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ARS Home » Northeast Area » Frederick, Maryland » Foreign Disease-Weed Science Research » Research » Publications at this Location » Publication #182377


item Englander, Larry
item Browning, Marsha
item Tooley, Paul

Submitted to: Mycologia
Publication Type: Peer Reviewed Journal
Publication Acceptance Date: 3/29/2006
Publication Date: N/A
Citation: N/A

Interpretive Summary: This study evaluated the effects of temperature and light on growth of an important pathogen of oak trees and nursery crops, Phytophthora ramorum. P. ramorum is a fungus whose distant relative caused the Irish potato famine in the mid 1800s. It is a destructive pathogen of oak trees in California, and there are fears that the pathogen will move to new areas. Understanding the range of temperatures over which the pathogen can grow will help determine how wide its range may eventually become. We found that the fungus will grow over a very wide range of temperatures, ranging from near-freezing to very hot. The fungus grew best at cool temperatures. Exposure to visible and near ultraviolet light reduced growth and spore production by P. ramorum, which is in contrast with the effects of light on some other fungi. Knowing the effects of temperature and light on growth and sporulation of the fungus will help scientists understand more about the biology of P. ramorum and under what conditions it will produce spores that enhance its virulence and survival ability.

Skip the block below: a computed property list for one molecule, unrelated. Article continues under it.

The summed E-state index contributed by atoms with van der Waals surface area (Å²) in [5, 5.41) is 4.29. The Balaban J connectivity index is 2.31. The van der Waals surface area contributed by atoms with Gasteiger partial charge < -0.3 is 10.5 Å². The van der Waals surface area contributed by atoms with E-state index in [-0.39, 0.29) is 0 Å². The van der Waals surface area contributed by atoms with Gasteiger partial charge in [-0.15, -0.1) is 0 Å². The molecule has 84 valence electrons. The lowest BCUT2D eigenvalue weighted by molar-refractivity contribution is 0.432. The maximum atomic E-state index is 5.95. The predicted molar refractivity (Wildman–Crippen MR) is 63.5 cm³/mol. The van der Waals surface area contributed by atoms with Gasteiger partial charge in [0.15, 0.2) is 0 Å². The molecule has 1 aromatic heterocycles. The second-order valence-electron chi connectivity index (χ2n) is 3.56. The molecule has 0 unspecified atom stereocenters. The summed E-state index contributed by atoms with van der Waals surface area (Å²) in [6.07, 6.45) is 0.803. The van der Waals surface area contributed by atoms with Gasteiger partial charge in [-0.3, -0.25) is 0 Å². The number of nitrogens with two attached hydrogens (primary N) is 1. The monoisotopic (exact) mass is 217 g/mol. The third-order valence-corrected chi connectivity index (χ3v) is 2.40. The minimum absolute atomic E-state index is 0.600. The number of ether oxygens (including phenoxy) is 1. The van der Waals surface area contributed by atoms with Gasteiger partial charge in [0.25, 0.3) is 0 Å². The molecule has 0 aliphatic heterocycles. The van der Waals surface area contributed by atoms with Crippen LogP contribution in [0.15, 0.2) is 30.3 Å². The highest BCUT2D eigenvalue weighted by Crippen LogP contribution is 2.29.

Technical Abstract: Phytophthora ramorum (Werres), a recent introduction to the US, is causing concern for the hardwood forests and the nursery industry. In an effort to identify some of the environmental parameters regulating growth and sporulation, a laboratory study of 4 US and 3 European (EU) isolates was undertaken. Temperature limits for growth on V8 media were 2 deg and 28 deg C, for chlamydospore production 8 deg and 28 deg C , and for sporangia production 10 deg and 30 deg C (<30 deg C for EU isolates). Optimal temperatures varied within the range of 16-26 deg C for growth, 14-26 deg C for chlamydospore production, and 16-22 deg C for sporangia production. A negative linear relationship was observed between growth/spore production by US isolates and near-UV radiation (50-300 'W/cm2)/visible radiation (250-1500 'W/cm2). EU isolates were exposed to 200 'W/cm2 near-UV, only, which significantly reduced growth of one of three isolates and had no significant effect on spore production. P. ramorum appears to be tolerant of a broad range of environmental conditions which implies that it is capable of establishment in a wide geographic area.